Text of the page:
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Brown contact lenses, a prosthetic ‘Asian’ looking nose, complexion darkening makeup, a hijab and some Arabic words. Five things you need to complete your Muslim Woman Halloween Costume.
I am not kidding.
According to a new documentary, soon to be shown on Channel 4, this is all that is required to go ‘undercover’ as a Muslim. This reverse ‘White Chicks’ transformation apparently allows an individual to ‘walk in the shoes of someone from a different background and to experience what it is like to be a part of the British Pakistani Muslim community rather than just observe as an outsider’.
Allow me to break something down for you.
Muslims come in all shapes, sizes and colours. A toddler will probably be able to grasp that notion better than some adults. Being a Muslim means you subscribe to a faith: Islam. That faith is not restricted to any race or ethnicity. There are roughly around 1.8 billion Muslims in the world. Here in the glorious United Kingdom, there are again roughly 2.8 million Muslims. According to the 2011 census, the largest group of Muslims are of Pakistani or Bangladeshi heritage. Smaller groups include Turks, Arabs and Africans.
By the way – there are also around 100,000 Muslim converts in the UK, and within this group you will find ‘White British’ folk who are also Muslims. So this individual didn’t even need to black her face nor brown her eyes… she could have just been herself and pretended that she had converted (if you really are insistent on role playing)!
Within the largest group, Muslims of Pakistani origin, there are numerous sub-groups, such as Kashmiris, Balochis, Mirpuris (a sub-group of the Kashmiris), Sindhis, Punjabis, Karachiites etc. These names refer to the region they come from in Pakistan. Within all of these sub-groups there are even more sub-groups. Basically I could subgroup until the cows come home.
So in conclusion, there is no single homogenous Muslim community. There is no single monolithic Pakistani community. Kashmiris who hail from the northern regions of Pakistan can have fair skin, blonde hair and green eyes. We can also have massive noses. I was only blessed with the latter feature. Sindhis, who come from the Southern regions of Pakistan, can have darker complexions and darker eyes.
Back to my original point, being a Muslim is adhering to a faith; how it manifests itself is dependent on a whole host of varying factors (now I sound like I am in a Biology lesson). So your Islam can be determined by where you come from (which is anywhere in the world), by the culture you were brought up in, and your own personal identity and ideology.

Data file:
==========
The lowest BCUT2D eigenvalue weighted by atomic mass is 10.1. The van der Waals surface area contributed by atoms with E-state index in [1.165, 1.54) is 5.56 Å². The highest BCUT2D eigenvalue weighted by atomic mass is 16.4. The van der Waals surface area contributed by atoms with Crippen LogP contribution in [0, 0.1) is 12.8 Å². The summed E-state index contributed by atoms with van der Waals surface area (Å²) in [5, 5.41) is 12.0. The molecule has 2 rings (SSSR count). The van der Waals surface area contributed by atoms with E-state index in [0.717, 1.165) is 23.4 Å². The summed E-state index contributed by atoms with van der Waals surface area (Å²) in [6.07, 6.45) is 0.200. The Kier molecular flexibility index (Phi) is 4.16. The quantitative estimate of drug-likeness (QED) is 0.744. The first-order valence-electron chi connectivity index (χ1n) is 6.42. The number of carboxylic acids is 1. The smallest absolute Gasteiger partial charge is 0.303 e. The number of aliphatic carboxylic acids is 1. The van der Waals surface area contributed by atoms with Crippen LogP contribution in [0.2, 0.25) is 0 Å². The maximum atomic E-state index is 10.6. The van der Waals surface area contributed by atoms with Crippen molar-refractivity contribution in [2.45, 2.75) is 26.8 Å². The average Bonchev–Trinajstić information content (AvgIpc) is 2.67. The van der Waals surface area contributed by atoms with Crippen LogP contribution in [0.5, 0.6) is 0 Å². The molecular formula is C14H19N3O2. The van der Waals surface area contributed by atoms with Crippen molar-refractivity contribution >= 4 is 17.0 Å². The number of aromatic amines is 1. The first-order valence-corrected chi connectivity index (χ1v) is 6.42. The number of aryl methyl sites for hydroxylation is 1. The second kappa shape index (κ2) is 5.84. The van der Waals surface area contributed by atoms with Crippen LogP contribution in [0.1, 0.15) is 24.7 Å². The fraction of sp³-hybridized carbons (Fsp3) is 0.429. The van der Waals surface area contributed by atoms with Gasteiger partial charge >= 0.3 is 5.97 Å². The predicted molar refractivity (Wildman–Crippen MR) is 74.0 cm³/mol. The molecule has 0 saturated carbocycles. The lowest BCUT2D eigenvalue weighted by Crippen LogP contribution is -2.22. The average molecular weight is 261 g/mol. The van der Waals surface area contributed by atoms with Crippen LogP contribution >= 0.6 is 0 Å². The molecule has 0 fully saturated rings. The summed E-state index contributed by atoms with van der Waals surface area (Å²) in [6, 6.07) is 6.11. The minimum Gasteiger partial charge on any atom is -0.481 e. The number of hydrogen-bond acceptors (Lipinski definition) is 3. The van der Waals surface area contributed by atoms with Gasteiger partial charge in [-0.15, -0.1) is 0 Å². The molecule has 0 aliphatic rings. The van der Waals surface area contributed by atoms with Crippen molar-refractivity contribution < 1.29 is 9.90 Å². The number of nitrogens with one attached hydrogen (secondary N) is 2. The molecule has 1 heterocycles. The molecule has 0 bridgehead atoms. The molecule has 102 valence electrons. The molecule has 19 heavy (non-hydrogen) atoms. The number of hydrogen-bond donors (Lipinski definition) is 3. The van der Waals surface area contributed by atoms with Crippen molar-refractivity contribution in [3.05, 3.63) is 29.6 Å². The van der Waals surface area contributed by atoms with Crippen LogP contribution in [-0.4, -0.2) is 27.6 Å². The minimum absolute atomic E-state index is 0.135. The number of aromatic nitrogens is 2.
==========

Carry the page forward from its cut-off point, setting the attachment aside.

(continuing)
Muslim women particularly have long been categorised as a uniform group. We are a fascinating and intriguing species. People love to talk about us, at us, but not to us. We are presented as a collective, when in actual fact we are not. Not all of us wear abayas. Not all of us wear hijab. Not all of us speak words of Arabic.
I understand what this programme was trying to do. I get it. It’s trying to create empathy. But do we really have to put on a costume to empathise with someone? Do we really have to get abuse shouted at us to feel ashamed of our own prejudices? If we do, isn’t this a concerning reflection upon the state of our society?
Why does it take someone to experience negativity to be able to fully empathise with what life really is like for some Muslim women? Why can’t the accounts, narratives and perspectives of Muslim women themselves be taken seriously without someone else having to come and appropriate them?
When I was growing up in the heart of Bradford, surrounded by people from many different communities, all striving to make ends meet, my mother taught me a very valuable lesson. She told me empathy was not innate. I had to learn it. I had to practise it. I had to feel it.
How do you do that? In Punjabi we say, ‘mu band kar kay, ankhain tay kaan kol kay.’ Shut your mouth and open your ears and eyes. The meaning runs deeper than its literal interpretation. When you shut your mouth, you essentially cut off your own words, your own thoughts, and you silence yourself. When you open your eyes and ears, you see the other person, you hear what they hear, you see what they see.
You feel what they feel.
So rather than going through the trouble of all the makeup and props, surely it would have been far better if the individual had gone on a girls night out with Muslim women from across the spectrum.
If we want a more tolerant, open and empathetic society, we can’t all don costumes. Although it would be great to be able to transform myself for one day under the guise of seeking empathy with the indigenous population (I personally would probably get my nose straightened, my forehead lowered and hair thinned…) it wouldn’t work practically.
So remember if you want to empathise with someone:
Shut your mouth. Open your eyes. Open your ears.
Sabbiyah Pervez is a journalist, public speaker and a mum of 3.